First Car Bought
Speaking of exclusivity, Dodge Rams aren't usually seen on U.K. streets. "In America, you see a Dodge Ram every five seconds," he says. "But in the U.K. people looked at me like I was crazy because it's far too big for the roads and people were like, 'Why are you driving that monster?' But I drive it because no one else is. I just like driving strange cars."
When Whittle was a working actor and but he couldn't yet afford the Lamborghini, he bought his second dream car, a 2006 Dodge Ram, also inspired by his youth.
"My youth was dominated by 'Knight Rider' and 'The Fall Guy,'" he says. "I always wanted a pickup truck. Maybe I was watching the 'Fall Guy' and he was doing all these stunts and jumping over things in a pickup truck. There's pickup trucks in the U.K. but if you're going to go for one, then you want to go for one of the best ones. And what better than the monster that is the Dodge Ram? It's pure American beef."
"It really did look fantastic," he continues. "I fell in love the first time I saw it. I was looking on the Internet and this one came up and when I saw it I fell in love. I didn't care what it cost or any problems with the car. I just wanted it."
Whittle says when he first saw the Ram, it was almost like a scene in a movie. "It was a sunny day, which is very rare in England," he says. "The sun was shining; he just had it washed. It was sparkling; the alloys were glistening. It was like 'Wayne's World.' It was slow motion. I could hear music. It was a beautiful moment."
But in England, even the Dodge Ram was expensive. "But I always believe in buying what you want. Why keep upgrading?" he says. "Everything is expensive in the U.K. We pay $10 dollars for the gallon and that's just for gasoline. We probably pay a good few extra grand over there on cars. It's actually cheaper to buy them in America then ship them over to the U.K. than to buy it in the U.K."
Car he learned to drive in
Whittle learned to drive just outside of London in his mom's late 1980s model Peugeot 205.
"My dad took me out into this long stretch of farmland and it was a straight road and I could not stay straight," he says. "He said, 'Just stay straight and drive to the end.' He was trying to teach me gears. The majority of the U.K. is manual, so everyone has to drive stick, and he was trying to teach me clutch control and how to go through the gears and because I was concentrating so much on trying to get my gears and clutch, I kept swerving all over the place."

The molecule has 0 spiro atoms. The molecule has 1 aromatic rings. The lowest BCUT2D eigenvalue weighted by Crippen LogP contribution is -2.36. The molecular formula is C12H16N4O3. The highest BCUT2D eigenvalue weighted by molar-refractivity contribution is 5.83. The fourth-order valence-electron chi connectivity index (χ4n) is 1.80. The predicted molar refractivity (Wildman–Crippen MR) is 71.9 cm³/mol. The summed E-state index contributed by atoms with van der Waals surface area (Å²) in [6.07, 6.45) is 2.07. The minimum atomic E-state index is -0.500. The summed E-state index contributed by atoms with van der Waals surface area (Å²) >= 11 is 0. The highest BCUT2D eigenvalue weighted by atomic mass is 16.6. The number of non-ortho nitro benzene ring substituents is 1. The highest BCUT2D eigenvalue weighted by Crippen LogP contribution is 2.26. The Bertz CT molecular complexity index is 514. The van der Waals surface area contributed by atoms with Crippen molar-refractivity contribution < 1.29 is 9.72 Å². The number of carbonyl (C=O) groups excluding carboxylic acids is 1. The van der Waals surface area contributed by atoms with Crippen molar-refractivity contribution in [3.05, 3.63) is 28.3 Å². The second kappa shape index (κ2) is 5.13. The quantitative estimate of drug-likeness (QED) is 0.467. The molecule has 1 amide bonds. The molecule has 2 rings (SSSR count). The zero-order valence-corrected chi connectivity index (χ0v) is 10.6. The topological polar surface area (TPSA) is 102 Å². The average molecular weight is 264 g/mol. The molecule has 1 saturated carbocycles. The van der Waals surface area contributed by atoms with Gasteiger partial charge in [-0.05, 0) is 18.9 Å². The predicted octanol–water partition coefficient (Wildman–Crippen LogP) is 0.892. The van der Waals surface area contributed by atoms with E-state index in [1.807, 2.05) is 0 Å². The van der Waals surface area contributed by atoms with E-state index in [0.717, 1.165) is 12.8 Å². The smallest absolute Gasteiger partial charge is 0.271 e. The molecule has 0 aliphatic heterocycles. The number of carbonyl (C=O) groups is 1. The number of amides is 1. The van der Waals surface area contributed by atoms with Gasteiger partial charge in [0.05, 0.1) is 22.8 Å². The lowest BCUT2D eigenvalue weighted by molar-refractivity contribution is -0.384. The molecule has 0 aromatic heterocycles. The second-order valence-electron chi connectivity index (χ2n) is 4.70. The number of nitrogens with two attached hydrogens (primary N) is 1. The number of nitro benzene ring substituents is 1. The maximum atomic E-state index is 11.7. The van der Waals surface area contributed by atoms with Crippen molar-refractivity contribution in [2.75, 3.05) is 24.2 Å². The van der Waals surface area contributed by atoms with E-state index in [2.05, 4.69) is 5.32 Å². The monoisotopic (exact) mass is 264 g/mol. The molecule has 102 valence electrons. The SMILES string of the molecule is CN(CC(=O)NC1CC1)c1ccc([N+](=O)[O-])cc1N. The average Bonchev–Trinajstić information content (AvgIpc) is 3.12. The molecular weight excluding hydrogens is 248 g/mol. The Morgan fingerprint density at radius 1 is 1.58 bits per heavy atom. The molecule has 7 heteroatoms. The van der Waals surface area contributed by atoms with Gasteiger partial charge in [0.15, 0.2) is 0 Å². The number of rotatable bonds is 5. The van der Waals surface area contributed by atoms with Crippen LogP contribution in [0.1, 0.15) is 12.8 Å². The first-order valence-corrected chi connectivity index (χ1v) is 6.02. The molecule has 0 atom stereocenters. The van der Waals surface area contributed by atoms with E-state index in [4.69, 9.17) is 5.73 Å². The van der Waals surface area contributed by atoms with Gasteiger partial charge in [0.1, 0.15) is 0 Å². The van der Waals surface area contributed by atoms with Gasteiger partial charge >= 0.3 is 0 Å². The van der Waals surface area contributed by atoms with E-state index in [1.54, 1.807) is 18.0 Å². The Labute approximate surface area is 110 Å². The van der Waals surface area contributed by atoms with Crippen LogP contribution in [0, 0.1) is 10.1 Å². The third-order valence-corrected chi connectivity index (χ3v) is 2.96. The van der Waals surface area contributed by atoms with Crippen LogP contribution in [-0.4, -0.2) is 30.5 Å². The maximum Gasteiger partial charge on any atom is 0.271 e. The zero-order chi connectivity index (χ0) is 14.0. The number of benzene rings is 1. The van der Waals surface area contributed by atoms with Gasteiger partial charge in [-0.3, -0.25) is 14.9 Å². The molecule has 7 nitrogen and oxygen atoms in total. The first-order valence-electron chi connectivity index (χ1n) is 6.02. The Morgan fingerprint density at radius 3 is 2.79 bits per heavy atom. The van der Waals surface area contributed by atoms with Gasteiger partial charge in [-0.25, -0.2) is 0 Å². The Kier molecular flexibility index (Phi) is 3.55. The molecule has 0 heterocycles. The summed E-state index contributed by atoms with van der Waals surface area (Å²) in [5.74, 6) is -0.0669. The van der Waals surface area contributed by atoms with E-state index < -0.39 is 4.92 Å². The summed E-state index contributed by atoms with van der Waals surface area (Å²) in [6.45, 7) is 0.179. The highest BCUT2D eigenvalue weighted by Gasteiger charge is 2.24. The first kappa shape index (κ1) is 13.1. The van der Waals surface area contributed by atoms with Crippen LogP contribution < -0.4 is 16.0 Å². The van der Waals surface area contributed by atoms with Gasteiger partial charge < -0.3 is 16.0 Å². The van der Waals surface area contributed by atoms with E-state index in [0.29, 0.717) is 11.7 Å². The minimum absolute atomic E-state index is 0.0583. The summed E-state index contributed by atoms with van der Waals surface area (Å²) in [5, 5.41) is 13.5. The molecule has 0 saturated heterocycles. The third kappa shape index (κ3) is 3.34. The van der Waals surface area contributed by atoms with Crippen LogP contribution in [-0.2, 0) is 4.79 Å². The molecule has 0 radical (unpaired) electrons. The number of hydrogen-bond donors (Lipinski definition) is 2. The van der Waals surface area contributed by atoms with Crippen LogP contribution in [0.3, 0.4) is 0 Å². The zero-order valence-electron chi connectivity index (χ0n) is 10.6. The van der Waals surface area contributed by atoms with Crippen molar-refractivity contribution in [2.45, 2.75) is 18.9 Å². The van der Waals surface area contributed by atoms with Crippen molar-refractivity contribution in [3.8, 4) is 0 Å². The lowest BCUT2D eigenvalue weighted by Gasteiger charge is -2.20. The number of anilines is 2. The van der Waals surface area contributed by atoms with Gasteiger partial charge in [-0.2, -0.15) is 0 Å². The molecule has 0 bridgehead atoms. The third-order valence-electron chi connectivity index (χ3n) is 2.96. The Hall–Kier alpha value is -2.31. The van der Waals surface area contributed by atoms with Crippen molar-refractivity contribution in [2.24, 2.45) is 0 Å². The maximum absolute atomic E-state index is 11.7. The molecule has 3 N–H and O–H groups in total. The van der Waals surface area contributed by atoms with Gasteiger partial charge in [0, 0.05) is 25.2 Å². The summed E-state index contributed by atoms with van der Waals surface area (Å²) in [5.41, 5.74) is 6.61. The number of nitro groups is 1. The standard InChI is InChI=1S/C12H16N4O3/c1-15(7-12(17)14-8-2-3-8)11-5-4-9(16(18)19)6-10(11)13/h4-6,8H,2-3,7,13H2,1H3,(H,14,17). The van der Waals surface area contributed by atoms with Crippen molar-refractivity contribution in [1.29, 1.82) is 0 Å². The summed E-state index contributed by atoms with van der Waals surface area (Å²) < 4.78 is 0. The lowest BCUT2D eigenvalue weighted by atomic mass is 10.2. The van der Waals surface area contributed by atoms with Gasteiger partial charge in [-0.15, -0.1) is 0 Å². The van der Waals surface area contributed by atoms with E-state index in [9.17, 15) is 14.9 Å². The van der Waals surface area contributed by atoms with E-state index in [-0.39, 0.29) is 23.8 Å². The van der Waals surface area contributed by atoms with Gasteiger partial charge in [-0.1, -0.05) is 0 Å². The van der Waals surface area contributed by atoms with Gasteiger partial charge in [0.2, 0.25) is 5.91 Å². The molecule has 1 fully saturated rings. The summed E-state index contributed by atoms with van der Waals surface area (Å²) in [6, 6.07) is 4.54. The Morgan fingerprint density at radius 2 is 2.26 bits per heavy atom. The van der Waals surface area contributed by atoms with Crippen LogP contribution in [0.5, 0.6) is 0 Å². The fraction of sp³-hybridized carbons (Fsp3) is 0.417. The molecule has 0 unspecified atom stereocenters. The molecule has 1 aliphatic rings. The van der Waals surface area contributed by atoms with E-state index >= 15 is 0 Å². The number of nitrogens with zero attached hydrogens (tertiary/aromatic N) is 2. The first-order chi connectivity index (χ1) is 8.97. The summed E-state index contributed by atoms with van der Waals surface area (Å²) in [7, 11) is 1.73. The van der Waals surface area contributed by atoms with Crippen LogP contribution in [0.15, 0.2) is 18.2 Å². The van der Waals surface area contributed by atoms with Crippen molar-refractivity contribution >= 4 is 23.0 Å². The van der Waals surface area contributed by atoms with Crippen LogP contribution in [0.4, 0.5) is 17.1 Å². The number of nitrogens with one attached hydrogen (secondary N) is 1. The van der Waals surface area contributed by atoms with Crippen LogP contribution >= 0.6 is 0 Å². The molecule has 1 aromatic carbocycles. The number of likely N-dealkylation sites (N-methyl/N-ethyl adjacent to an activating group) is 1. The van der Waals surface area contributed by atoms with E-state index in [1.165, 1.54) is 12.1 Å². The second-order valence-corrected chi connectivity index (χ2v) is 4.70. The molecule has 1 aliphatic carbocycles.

After a couple lessons with his dad and eight lessons from a driving school, he passed his driving test.
"I'm now an official American because I'm far too lazy to change gears," he says. "I love the automatic. I'm such a lazy driver. It's nice to have hands free and foot free, it's like a go kart, you've got 'stop' and you've got 'go.' I can eat a hamburger while I'm driving and I don't even have to worry about the gears. It's perfect."
Favorite road trip
"My favorite road trip is a 2:30 a.m. trip to the drive-thru when you've got the munchies after a night out," he says. "I don't know why, but food tastes so good at the end of the night when you know you shouldn't be eating. Just go home and sleep, but no, you have to go and have that dodgy burger, kabob or a pizza, or something that's not good for your insides."
But aside from fast food runs, a favorite road trip is the drive in his old Lamborghini on the M6 up to Scotland.
"It was a three-hour drive from England to Scotland. It starts off on some big long motorways, so when there's no one around you can really open it up," he describes. "You get a lot of speed and try and keep it safe, but you're having fun. Once you get more towards Scotland, it turns into windy roads."
He enjoys the drive because it's about feeling the power and yet control of the Lamborghini. "Obviously when you're driving a performance sports car, it's nice to feel that grip on the road and, then you're weaving through these countryside roads. It's the reason you buy a car like that," he says. "Every now and then you might get scared by a tractor that comes out from the field from nowhere. Scotland is a large area and a lot of it is farmland. It's a beautiful country with beautiful people -- it's just too cold."